Dresden team claim record efficiency for organic solar cell

Dresden University spin-off Heliatek claims to have measured a record 12.0% cell efficiency for its organic solar cells.


The work was carried out in cooperation with the University of Ulm and TU Dresden, was measured by the accredited testing facility SGS.

The 12.0% record cell on a standard size of 1.1 cm² combines two patented absorber materials, which convert light of different wavelengths.

According to the company, using two different absorber materials creates a stronger absorption of photons and improves energetic utilization through a higher photovoltage.

“Due to organic photovoltaic material’s behaviour at high temperatures and low light conditions, this 12% efficiency is comparable to about 14% to 15% efficiency for traditional solar technologies like crystalline silicon and thin film PV.

“Our continuous progress comforts us in our ability to reach 15% efficiency by 2015 and gradually transfer our record efficiencies into Heliatek’s roll-to-roll production line,” said Thibaud Le Séguillon, CEO of Heliatek.

“We manufacture solar films and not solar panels,” said Le Séguillon. “Our customers in the building and construction material industry, in automotive and in light structures, such as shading and street furniture, are integrating these solar films as energy harvesting components to increase the functionality of their products,” .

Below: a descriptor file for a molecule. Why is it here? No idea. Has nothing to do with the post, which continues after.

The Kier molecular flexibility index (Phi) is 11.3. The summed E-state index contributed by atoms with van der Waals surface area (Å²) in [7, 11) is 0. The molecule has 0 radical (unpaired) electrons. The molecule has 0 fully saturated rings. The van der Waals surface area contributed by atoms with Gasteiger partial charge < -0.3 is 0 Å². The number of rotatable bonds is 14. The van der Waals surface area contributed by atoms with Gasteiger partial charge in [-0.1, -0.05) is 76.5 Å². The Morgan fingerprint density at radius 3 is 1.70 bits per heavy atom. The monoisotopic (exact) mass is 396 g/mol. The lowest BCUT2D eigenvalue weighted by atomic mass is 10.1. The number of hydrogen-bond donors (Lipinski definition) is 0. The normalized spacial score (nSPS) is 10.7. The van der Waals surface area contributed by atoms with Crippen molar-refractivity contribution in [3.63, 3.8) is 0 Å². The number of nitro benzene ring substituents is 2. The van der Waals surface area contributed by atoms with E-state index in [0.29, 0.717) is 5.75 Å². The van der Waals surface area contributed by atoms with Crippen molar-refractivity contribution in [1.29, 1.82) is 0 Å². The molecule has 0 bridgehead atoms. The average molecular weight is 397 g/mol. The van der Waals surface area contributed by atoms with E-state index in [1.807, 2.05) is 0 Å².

Dr. Martin Pfeiffer, co-founder and CTO of Heliatek, added: “Achieving an unprecedented 12% OPV efficiency is a clear validation of Heliatek’s choice not to focus on printed polymers but to go with vacuum deposited oligomers. This technology has been used successfully for OLED displays over the last decade.”

Heliatek’s OPV technology based on small molecules (oligomers) is currently being transferred to commercial production. The first production line was launched in spring 2012 and Heliatek Solar Films are already being delivered to industry partners for product development.

“Vacuum deposition allows for extremely thin yet homogeneous layers down to 5nm – that is only one ten thousandth of a human hair or twice the size of a strand of a human DNA,” said Pfeiffer.


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